BEIJING — For the past two years, Wu Dongmei’s 14-year-old son has been attending a private school in Shanghai that offers an international program that prepares students for higher education abroad. All had proceeded smoothly — until recently, she said.
On Oct. 19, the Shanghai Municipal Education Commission summoned the principals of 21 local private schools to explain draft regulations that would restrict international programs in Grades 1 through 9, the years of compulsory education in China. The commission accused schools that had replaced the officially mandated curriculum, which includes classes in political ideology, of “infringing on China’s education sovereignty.”
The commission said that under the proposed regulations the authorities would no longer approve the establishment of any new private schools with “foreign influence” and would “bar foreign investment in private schools.” School curriculums would be monitored to ensure that they “uphold national sovereignty and ideology.” Private schools could not be named after foreigners.
The rules would not apply to international schools set up primarily to educate foreign students.
A woman who answered the telephone at the commission’s office this week said that it was unclear when the new regulations, if approved, might take effect, but that any information would be posted on the commission’s website. The woman declined to give her name.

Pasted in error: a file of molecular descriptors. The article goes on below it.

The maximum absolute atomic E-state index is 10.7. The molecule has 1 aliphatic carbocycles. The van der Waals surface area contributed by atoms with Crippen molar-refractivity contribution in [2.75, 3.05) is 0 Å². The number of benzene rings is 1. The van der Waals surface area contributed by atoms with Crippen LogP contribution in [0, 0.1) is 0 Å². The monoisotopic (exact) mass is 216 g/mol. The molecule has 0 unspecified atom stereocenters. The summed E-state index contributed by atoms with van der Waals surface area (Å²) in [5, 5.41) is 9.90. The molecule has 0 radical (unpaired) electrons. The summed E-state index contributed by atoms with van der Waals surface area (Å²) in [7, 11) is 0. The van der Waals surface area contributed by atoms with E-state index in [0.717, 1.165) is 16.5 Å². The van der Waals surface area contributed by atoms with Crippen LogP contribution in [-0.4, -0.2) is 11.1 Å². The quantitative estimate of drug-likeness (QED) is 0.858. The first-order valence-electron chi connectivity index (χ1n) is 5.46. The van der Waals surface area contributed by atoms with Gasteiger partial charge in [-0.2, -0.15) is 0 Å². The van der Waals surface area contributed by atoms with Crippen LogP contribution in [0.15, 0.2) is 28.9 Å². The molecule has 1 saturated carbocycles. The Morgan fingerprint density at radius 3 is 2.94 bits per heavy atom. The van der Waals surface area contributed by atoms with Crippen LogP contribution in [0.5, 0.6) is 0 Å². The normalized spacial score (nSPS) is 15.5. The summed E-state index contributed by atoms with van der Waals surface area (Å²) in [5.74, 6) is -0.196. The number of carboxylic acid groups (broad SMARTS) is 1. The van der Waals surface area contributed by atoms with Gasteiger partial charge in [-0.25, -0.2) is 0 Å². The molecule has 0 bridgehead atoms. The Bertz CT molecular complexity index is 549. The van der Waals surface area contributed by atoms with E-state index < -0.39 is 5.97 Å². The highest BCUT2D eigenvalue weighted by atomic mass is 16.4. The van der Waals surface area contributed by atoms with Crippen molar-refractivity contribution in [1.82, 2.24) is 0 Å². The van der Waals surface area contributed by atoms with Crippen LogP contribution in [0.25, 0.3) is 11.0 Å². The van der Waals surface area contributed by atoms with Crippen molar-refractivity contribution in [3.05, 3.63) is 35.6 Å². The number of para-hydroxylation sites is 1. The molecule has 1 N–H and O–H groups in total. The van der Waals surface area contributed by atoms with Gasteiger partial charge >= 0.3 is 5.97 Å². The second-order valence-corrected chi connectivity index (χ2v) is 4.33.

Now Ms. Wu is worried that the programs her son, who is in the ninth grade, is enrolled in might be replaced.
“Parents have been talking about the regulations, and some are even prepared to send their kids to schools overseas if there are major changes,” she said in an interview. She asked that her son’s school not be identified, out of concern that it might cause problems for him.
Jiang Xueqin, a researcher in Beijing for the Harvard University Global Education Innovation Initiative, said the proposed Shanghai regulations reflected the Chinese government’s concerns about political orthodoxy.
“The government has maintained tight ideological control over the universities, and high schools are entirely focused on test preparation, but there has been room for innovation in the grades 1-to-9 system,” Mr. Jiang said. “As the Chinese economy slows and instability grows, the government wants to ensure maximum control in the classroom.”
According to the Ministry of Education, 256 private and 225 public schools in China provide international education programs for Chinese students who hope to continue their studies abroad. These typically offer English or other courses students would need to prepare for foreign universities, instead of courses equipping them to take the gaokao, the Chinese college entrance examination.
Many private schools also omit the ideological instruction on Marxism and patriotism that is compulsory in public schools.
Ms. Wu wondered whether the government might also require such courses in private schools, which have a high degree of autonomy in devising curriculums and teaching methods. “I believe politics should be separated from school education, although I know in China it’s difficult,” she said.